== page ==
In light of the 20th anniversary of the euro area (EA) as a currency union, and after its survival of both the global as well as the euro crisis that followed, the discussion among EA countries about the future of their membership is as pertinent as ever. In this thesis, I examine the relationship between EA membership and cross-border banking dynamics during the period in which both crises occurred. I explore if and, if so, how the euro aects international bank lending as well as contribute to the crisis' credit retrenchments. Using panel data on bilateral cross-border bank claims from 2008-2015, I decompose this `euro eect' into three channels of contagion: a pairwise eect, where both banks are located in euro countries; a creditor eect, if only the creditor bank is part of the euro zone; and a debtor eect, capturing EA membership of the borrowing country. I nd that mutual EA membership is negatively related to cross-border lending. Moreover, this pairwise eect is also related to credit retrenchments during the euro crisis, as I show that EA pairs contract their lending more during the crisis than any other country pair. My results do not provide strong evidence for a separate creditor or debtor channel driving these results. They highlight the area's vulnerability to the transfer of nancial shocks, stressing the importance of an integrated yet stable euro policy.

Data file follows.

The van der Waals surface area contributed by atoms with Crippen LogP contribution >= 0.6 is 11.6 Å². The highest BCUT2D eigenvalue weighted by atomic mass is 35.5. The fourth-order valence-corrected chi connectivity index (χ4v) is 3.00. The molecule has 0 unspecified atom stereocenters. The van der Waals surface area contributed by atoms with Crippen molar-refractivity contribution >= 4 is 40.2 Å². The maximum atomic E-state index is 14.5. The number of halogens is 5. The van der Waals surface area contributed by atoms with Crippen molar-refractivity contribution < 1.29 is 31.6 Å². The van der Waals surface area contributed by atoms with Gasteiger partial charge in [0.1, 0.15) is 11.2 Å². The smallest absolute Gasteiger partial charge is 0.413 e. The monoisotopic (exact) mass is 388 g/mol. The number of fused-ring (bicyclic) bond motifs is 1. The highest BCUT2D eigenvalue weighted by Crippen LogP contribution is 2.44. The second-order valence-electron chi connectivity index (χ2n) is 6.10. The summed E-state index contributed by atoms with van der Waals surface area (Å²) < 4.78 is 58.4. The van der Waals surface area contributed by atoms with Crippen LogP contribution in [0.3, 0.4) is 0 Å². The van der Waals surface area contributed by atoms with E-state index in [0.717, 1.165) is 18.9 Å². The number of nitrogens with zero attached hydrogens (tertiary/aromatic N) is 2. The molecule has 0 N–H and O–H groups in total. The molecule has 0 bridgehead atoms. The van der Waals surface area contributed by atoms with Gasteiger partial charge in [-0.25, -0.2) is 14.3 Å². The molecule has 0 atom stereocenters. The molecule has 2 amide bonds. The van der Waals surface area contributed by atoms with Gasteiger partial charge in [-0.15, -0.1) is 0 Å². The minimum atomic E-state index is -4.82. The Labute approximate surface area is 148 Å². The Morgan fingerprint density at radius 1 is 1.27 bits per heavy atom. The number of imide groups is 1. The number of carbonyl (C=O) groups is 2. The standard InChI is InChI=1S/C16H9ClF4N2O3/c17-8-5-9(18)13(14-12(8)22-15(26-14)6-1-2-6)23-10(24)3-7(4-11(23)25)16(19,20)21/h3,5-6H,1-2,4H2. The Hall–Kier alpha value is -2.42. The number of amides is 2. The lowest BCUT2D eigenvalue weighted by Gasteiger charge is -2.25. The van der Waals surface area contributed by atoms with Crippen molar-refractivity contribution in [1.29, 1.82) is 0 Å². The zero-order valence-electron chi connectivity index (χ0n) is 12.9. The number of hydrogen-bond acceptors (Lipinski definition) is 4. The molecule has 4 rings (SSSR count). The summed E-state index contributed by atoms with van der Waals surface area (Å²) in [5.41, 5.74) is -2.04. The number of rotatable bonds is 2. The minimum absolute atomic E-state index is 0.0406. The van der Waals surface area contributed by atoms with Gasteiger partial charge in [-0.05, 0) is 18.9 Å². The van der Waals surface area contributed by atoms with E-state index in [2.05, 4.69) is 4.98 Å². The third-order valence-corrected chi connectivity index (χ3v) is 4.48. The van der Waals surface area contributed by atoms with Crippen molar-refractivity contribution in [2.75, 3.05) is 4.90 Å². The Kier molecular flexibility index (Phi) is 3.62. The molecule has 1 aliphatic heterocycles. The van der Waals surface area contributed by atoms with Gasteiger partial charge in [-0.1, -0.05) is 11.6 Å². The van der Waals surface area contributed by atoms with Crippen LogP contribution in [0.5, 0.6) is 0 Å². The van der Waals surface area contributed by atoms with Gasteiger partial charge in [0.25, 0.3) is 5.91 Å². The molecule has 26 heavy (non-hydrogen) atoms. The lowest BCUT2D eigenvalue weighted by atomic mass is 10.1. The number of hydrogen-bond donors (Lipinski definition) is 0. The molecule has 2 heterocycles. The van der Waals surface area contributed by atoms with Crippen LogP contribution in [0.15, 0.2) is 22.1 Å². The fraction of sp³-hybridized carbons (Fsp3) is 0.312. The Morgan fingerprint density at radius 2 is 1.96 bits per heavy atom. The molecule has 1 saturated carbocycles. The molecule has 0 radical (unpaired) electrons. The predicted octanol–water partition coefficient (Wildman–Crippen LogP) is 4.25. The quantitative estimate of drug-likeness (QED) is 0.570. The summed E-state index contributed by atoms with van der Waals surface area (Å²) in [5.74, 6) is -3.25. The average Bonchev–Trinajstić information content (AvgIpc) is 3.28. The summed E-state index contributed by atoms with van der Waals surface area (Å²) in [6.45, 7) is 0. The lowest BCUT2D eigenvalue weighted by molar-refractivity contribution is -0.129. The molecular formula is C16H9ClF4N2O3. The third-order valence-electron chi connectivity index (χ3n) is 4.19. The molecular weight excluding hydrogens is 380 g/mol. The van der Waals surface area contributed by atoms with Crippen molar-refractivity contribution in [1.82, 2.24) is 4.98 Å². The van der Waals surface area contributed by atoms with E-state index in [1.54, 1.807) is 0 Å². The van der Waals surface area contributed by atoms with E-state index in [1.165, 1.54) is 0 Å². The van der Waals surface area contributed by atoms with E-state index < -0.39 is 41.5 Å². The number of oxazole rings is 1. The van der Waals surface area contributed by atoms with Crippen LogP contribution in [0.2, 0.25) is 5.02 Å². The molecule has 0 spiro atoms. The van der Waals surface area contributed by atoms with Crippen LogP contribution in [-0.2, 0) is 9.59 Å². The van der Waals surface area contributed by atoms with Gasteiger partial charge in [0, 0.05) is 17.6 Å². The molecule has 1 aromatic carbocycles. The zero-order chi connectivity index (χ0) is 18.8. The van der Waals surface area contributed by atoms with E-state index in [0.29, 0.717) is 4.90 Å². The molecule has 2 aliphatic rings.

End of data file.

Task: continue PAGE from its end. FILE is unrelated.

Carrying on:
Additional Metadata
Thesis Advisor Chen, Y.
Persistent URL
Series Business Economics
Putten, F.T.J. vd. (2020, January 21). The euro effect: Credit contractions and cross-border banking dynamics in the EU during the 2008-2015 crisis years. Business Economics. Retrieved from